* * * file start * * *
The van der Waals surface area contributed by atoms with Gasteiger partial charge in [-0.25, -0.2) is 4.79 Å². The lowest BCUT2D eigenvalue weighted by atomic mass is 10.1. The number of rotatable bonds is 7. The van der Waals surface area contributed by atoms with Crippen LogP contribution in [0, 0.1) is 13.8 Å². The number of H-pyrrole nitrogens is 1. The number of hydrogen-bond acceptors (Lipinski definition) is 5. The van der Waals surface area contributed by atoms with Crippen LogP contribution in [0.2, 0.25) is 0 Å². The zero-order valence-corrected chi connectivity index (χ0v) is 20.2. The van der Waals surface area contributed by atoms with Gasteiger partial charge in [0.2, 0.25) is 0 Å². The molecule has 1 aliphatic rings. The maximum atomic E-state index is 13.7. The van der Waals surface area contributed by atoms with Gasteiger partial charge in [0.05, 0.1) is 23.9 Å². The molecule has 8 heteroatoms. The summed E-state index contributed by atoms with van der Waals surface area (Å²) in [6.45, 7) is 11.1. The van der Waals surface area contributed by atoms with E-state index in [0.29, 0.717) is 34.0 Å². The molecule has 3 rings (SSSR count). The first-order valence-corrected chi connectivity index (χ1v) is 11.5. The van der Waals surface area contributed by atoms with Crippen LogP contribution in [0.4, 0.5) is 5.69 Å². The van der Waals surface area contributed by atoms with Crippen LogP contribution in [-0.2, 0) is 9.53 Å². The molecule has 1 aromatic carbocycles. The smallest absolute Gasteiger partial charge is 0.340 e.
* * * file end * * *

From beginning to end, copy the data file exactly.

The van der Waals surface area contributed by atoms with Gasteiger partial charge in [-0.25, -0.2) is 4.79 Å². The lowest BCUT2D eigenvalue weighted by atomic mass is 10.1. The number of rotatable bonds is 7. The van der Waals surface area contributed by atoms with Crippen LogP contribution in [0, 0.1) is 13.8 Å². The number of H-pyrrole nitrogens is 1. The number of hydrogen-bond acceptors (Lipinski definition) is 5. The van der Waals surface area contributed by atoms with Crippen LogP contribution in [0.2, 0.25) is 0 Å². The zero-order valence-corrected chi connectivity index (χ0v) is 20.2. The van der Waals surface area contributed by atoms with Gasteiger partial charge in [0.2, 0.25) is 0 Å². The molecule has 1 aliphatic rings. The maximum atomic E-state index is 13.7. The van der Waals surface area contributed by atoms with Gasteiger partial charge in [0.05, 0.1) is 23.9 Å². The molecule has 8 heteroatoms. The summed E-state index contributed by atoms with van der Waals surface area (Å²) in [6.45, 7) is 11.1. The van der Waals surface area contributed by atoms with E-state index in [0.29, 0.717) is 34.0 Å². The molecule has 3 rings (SSSR count). The first-order valence-corrected chi connectivity index (χ1v) is 11.5. The van der Waals surface area contributed by atoms with Crippen LogP contribution in [0.4, 0.5) is 5.69 Å². The van der Waals surface area contributed by atoms with Crippen LogP contribution in [-0.2, 0) is 9.53 Å². The molecule has 1 aromatic carbocycles. The smallest absolute Gasteiger partial charge is 0.340 e.